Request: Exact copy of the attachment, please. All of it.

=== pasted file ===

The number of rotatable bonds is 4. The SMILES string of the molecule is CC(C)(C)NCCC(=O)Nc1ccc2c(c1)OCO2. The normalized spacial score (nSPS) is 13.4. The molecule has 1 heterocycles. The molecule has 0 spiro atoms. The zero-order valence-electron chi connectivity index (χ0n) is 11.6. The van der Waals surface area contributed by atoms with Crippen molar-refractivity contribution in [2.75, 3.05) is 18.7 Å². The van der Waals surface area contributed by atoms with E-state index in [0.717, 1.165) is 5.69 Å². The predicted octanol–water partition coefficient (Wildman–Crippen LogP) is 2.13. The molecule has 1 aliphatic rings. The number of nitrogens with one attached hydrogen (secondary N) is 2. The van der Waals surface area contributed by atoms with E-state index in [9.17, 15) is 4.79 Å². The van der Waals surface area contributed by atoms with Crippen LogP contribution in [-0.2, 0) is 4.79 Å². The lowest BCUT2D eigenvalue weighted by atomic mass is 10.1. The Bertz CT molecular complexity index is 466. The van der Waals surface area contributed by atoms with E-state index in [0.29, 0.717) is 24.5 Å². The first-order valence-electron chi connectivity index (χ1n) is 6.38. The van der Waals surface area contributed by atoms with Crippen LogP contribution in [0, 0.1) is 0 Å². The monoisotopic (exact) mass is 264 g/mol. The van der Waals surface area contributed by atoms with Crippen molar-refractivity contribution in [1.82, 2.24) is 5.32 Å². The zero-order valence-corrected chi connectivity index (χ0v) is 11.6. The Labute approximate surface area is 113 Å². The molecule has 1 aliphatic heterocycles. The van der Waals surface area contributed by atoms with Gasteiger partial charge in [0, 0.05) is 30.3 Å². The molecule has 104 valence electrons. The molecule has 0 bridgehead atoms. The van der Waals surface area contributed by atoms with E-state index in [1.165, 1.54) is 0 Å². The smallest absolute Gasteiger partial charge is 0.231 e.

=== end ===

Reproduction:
The number of rotatable bonds is 4. The SMILES string of the molecule is CC(C)(C)NCCC(=O)Nc1ccc2c(c1)OCO2. The normalized spacial score (nSPS) is 13.4. The molecule has 1 heterocycles. The molecule has 0 spiro atoms. The zero-order valence-electron chi connectivity index (χ0n) is 11.6. The van der Waals surface area contributed by atoms with Crippen molar-refractivity contribution in [2.75, 3.05) is 18.7 Å². The van der Waals surface area contributed by atoms with E-state index in [0.717, 1.165) is 5.69 Å². The predicted octanol–water partition coefficient (Wildman–Crippen LogP) is 2.13. The molecule has 1 aliphatic rings. The number of nitrogens with one attached hydrogen (secondary N) is 2. The van der Waals surface area contributed by atoms with E-state index in [9.17, 15) is 4.79 Å². The van der Waals surface area contributed by atoms with Crippen LogP contribution in [-0.2, 0) is 4.79 Å². The lowest BCUT2D eigenvalue weighted by atomic mass is 10.1. The Bertz CT molecular complexity index is 466. The van der Waals surface area contributed by atoms with E-state index in [0.29, 0.717) is 24.5 Å². The first-order valence-electron chi connectivity index (χ1n) is 6.38. The van der Waals surface area contributed by atoms with Crippen LogP contribution in [0, 0.1) is 0 Å². The monoisotopic (exact) mass is 264 g/mol. The van der Waals surface area contributed by atoms with Crippen molar-refractivity contribution in [1.82, 2.24) is 5.32 Å². The zero-order valence-corrected chi connectivity index (χ0v) is 11.6. The Labute approximate surface area is 113 Å². The molecule has 1 aliphatic heterocycles. The van der Waals surface area contributed by atoms with Gasteiger partial charge in [0, 0.05) is 30.3 Å². The molecule has 104 valence electrons. The molecule has 0 bridgehead atoms. The van der Waals surface area contributed by atoms with E-state index in [1.165, 1.54) is 0 Å². The smallest absolute Gasteiger partial charge is 0.231 e.